\C\in\gS;$$
(v) $\dF$ has the {\em Reeh-Schlieder property for spacelike
cones}:
$$\overline{\dF(\C)\gO}=\H\qquad\forall\C\in\gS;$$
(vi) $\dF$ is {\em local with respect to the net}
$(\pi(\dA(\O)))_{\O\in\K}$:
$$\dF(\C)\subset\pi(\dA(\C'))'\qquad\forall\C\in\gS.$$
In this case, $\dF$ is called the {\em field net}, and $G$ is called
the {\em (global) gauge group}.
A field $(\H,\dF,\pi,G)$ is called {\em normal} if it satisfies the
{\em normal commutation relations}, i.e., if the gauge group
contains an involution $k$ such that with the notations
$$F^\pm:=\mbox{$\frac{1}{2}$}(F\pm kFk^*),\qquad F\in\dF(\C),
\C\in\gS,$$
we have for any two spacelike separated cones $\C_1$ and $\C_2$:
$$F_1^+F_2^+=F_2^+F_1^+,\qquad F_1^+F_2^-=F_2^-F_1^+,\qquad
F_1^-F_1^-=-F_2^-F_1^-\qquad\forall F_{1,2}\in\dF(\C_{1,2}).$$
$k$ is called a {\em Bose-Fermi operator}.
\end{quote}
Using the separability of $\H_0$, Doplicher and Roberts have shown
that, given any field $(\H,\dF,\pi,G)$ over $(\H_0,\dA,U,\gO)$,
every irreducible subrepresentation of $(\H,\pi)$ is
contained in $\Pi_\gS$ (Theorem 3.6. in \cite{DR90},
cf. also the remarks on p. 19 in \cite{BF82}), i.e., for some index set
$I$, there is a family $(\pi_\iota)_{\iota\in I}$ of irreducible
representations in $\Pi_\gS$ such that $\pi=\bigoplus_{\iota\in I}
\pi_\iota$. If the field is normal and $k$ is a Bose-Fermi operator
of the field, then for every
$\iota\in I$, the restriction of the Bose-Fermi
operator $k$ to $\H_\iota$ coincides with the sign of the
statistics parameter
of $\pi_\iota$ (Theorem 3.6. in \cite{DR90}). Hence, $k$ is
uniquely determined by $\pi$.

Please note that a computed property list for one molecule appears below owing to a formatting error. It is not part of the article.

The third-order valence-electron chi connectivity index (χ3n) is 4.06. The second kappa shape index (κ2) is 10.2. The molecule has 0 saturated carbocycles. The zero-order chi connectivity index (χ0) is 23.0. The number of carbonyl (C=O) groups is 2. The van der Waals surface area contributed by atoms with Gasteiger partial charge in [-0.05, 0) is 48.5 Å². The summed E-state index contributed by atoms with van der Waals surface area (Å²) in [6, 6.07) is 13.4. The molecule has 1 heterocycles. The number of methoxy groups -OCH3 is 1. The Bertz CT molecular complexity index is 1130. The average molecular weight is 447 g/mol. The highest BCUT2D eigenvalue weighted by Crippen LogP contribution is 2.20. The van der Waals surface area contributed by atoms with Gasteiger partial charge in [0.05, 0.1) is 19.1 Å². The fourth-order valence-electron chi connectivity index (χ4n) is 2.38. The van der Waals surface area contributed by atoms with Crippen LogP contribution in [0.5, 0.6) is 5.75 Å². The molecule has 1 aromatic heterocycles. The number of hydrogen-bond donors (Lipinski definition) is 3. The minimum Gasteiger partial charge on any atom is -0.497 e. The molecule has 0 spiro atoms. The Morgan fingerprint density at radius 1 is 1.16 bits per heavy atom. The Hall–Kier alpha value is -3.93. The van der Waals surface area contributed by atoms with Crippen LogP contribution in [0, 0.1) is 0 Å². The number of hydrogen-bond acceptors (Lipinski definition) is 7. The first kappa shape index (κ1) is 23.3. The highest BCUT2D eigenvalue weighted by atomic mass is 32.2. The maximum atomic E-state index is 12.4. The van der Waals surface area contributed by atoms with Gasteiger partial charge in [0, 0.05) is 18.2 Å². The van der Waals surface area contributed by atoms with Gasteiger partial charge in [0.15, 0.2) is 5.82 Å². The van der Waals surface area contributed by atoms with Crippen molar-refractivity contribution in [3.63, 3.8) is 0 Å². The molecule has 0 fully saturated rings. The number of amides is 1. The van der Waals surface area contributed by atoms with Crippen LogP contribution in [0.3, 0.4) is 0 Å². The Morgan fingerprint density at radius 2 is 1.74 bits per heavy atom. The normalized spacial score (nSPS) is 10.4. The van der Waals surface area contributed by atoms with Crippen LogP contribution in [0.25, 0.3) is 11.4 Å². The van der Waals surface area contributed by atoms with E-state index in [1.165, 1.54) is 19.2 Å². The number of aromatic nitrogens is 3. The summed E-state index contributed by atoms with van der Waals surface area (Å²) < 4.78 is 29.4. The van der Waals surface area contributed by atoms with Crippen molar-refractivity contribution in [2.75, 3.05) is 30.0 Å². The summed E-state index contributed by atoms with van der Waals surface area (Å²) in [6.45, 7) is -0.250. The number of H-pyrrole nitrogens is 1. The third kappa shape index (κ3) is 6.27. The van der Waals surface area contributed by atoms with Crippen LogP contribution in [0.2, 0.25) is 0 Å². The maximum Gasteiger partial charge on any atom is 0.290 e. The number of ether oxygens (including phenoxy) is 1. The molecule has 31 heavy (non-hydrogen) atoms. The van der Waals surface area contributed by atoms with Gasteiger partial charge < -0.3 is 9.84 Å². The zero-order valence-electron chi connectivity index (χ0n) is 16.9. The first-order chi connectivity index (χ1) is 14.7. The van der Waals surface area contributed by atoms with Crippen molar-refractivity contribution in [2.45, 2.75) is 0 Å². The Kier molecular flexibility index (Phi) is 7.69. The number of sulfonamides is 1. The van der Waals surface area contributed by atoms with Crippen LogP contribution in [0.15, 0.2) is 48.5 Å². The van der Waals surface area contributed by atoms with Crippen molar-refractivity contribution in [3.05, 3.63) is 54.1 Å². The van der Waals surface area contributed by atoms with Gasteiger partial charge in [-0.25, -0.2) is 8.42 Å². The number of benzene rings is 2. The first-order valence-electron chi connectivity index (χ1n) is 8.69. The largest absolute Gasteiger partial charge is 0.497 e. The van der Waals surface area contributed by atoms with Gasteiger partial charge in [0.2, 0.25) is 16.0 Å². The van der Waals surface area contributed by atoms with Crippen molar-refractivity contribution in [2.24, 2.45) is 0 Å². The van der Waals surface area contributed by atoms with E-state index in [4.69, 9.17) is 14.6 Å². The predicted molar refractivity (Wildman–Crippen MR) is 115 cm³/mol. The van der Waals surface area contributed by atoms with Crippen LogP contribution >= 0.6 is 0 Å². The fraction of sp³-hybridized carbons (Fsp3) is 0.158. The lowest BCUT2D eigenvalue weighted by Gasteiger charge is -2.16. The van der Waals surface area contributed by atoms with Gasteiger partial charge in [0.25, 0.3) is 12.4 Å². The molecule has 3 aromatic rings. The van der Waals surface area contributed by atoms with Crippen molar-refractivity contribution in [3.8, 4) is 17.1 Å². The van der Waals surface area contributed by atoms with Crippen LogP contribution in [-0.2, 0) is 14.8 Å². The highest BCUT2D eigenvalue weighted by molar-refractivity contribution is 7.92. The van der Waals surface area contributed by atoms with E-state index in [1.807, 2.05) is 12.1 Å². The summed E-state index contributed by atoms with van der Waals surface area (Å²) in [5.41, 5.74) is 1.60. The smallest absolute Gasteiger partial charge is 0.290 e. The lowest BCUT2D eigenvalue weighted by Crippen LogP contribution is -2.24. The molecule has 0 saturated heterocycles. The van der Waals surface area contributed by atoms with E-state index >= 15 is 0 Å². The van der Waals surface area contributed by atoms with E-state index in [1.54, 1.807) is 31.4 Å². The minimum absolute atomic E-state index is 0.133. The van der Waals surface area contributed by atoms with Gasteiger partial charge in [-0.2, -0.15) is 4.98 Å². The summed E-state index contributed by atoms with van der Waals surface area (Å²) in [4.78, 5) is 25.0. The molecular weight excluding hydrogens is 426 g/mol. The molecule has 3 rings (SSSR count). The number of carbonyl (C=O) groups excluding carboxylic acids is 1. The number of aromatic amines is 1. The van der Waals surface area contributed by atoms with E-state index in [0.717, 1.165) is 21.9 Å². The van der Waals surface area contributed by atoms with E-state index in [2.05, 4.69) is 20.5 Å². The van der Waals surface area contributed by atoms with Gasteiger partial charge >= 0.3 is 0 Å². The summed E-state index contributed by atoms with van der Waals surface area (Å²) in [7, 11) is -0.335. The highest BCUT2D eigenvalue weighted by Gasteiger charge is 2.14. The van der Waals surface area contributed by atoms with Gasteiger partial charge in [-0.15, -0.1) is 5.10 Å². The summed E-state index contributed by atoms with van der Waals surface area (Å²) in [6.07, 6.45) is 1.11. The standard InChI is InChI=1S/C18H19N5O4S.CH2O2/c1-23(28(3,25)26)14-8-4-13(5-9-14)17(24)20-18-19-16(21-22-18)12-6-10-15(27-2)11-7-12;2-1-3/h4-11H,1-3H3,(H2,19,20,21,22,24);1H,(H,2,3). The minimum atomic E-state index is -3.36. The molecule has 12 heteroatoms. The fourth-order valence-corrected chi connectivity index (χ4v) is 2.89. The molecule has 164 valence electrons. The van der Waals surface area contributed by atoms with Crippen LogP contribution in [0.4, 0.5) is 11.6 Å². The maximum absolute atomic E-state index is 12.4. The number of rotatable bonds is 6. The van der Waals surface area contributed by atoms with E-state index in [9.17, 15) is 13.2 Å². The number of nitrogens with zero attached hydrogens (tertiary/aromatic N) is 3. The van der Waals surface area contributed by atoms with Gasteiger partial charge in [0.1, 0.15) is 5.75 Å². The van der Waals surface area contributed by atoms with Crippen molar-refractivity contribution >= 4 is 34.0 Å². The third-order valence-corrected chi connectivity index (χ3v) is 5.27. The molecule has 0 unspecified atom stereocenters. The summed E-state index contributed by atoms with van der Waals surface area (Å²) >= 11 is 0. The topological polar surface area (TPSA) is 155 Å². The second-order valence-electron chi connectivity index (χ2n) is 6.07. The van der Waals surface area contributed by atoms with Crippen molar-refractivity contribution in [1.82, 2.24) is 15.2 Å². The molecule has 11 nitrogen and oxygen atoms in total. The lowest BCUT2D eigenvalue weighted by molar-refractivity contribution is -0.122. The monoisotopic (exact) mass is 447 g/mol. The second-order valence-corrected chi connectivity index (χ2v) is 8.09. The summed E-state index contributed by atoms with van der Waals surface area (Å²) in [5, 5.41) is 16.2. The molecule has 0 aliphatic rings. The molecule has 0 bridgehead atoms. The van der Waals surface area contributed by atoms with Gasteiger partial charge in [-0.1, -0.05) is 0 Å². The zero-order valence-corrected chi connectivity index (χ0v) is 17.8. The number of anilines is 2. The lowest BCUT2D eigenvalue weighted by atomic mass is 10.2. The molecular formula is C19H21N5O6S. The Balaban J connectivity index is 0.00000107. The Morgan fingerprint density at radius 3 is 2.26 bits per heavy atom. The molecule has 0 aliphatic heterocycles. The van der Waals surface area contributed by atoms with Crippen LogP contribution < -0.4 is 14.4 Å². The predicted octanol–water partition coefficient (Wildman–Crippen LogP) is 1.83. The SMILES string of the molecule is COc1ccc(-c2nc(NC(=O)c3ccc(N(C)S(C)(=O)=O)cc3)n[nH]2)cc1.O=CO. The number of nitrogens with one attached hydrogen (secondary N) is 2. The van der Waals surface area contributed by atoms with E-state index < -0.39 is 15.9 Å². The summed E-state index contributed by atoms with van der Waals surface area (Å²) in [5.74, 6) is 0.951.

If $(\H,\dF,\pi,G)$ is a normal field over $(\H_0,\dA,U,\gO)$,
the unitary operator defined by
$$V:=\frac{1}{1+i}(\id_{\H}+ik)$$
implements a {\em twist} of the field: the field over $(\H_0,\dA,U,\gO)$
given by
$$\dF^t(\C):=V\dF(\C)V^*,\qquad\C\in\gS,$$
is local with respect to $\dF$, i.e. $\dF(\C)\subset\dF^t(\C')'$
for all $\C\in\gS$.
Doplicher and Roberts even established {\em twisted duality}, i.e.
$$\dF(\C)=\dF^t(\C')'\qquad\forall\C\in\gS.$$
See Theorem 5.4. in \cite{DR90}.
The same arguments allow to show that the wedge duality of the net of
observables implies {\em twisted wedge duality} of the field:
$$\dF(W)=\dF^t(W')',$$
where
$$\dF(W):=\left(\bigcup_{{\C\in\gS}\atop{\C\subset W}}
\dF(\C)\right)''.$$
Note that the phase $\frac{1}{1+i}$ of $V$
has been chosen such that $V$ leaves $\gO$ invariant;
with this choice, $V^2=k$.
Given, conversely, $(\H_0,\dA,U,\gO)$ as assumed above,
Doplicher and Roberts have shown that
there is an up to unitary equivalence unique normal
field $(\H,\dF,\pi,G)$ over
$(\H_0,\dA,U,\gO)$ such that each irreducible representation in
$\Pi_\gS$ is unitarily equivalent
to a subrepresentation of $(\H,\pi)$
(Theorem 5.3 in \cite{DR90}\footnote
{
Note that the full $\upg$-covariance is not needed at this
stage; it would suffice to assume translation covariance.
Furthermore we remark that
Doplicher and Roberts make an additional
assumption they call "property B'".
However, the following is sufficient:
\smallskip\noindent%
{\bf Borchers property for spacelike cones:}
\begin{quote}
A concrete net $(\H_0,\dA)$ of observables is said to have the
{\em Borchers property for spacelike cones} if, given any two spacelike
cones $\C_1$ and
$\C_2$ with $\overline{\C_1}\subset\C_2$ which are chosen
in such a way that there is a third spacelike cone
$\C^{\times}$ with $\C^{\times}\subset\C_1'\cap\C_2$,
we can find for each nonzero projection $E\in\dA(\C_1)''$ an isometry
$W\in\dA(\C_2)''$ such that $WW^*=E$ (and, trivially, $W^*W=\id_{\H_0}$,
i.e., $E$ and $\id_{\H_0}$ are equivalent in $\dA(\C_2)''$).
\end{quote}
Noting that for any spacelike cone $\C$, we have additivity:
$$\left(\bigcup_{a\in\Rd}\dA(\C+a)\right)''=\aqloc''=\dB(\H_0),$$
and using the spectrum condition and irreducibility, the Borchers
property for spacelike
cones can be
proven applying the arguments from \cite{Bor67}. We emphasize that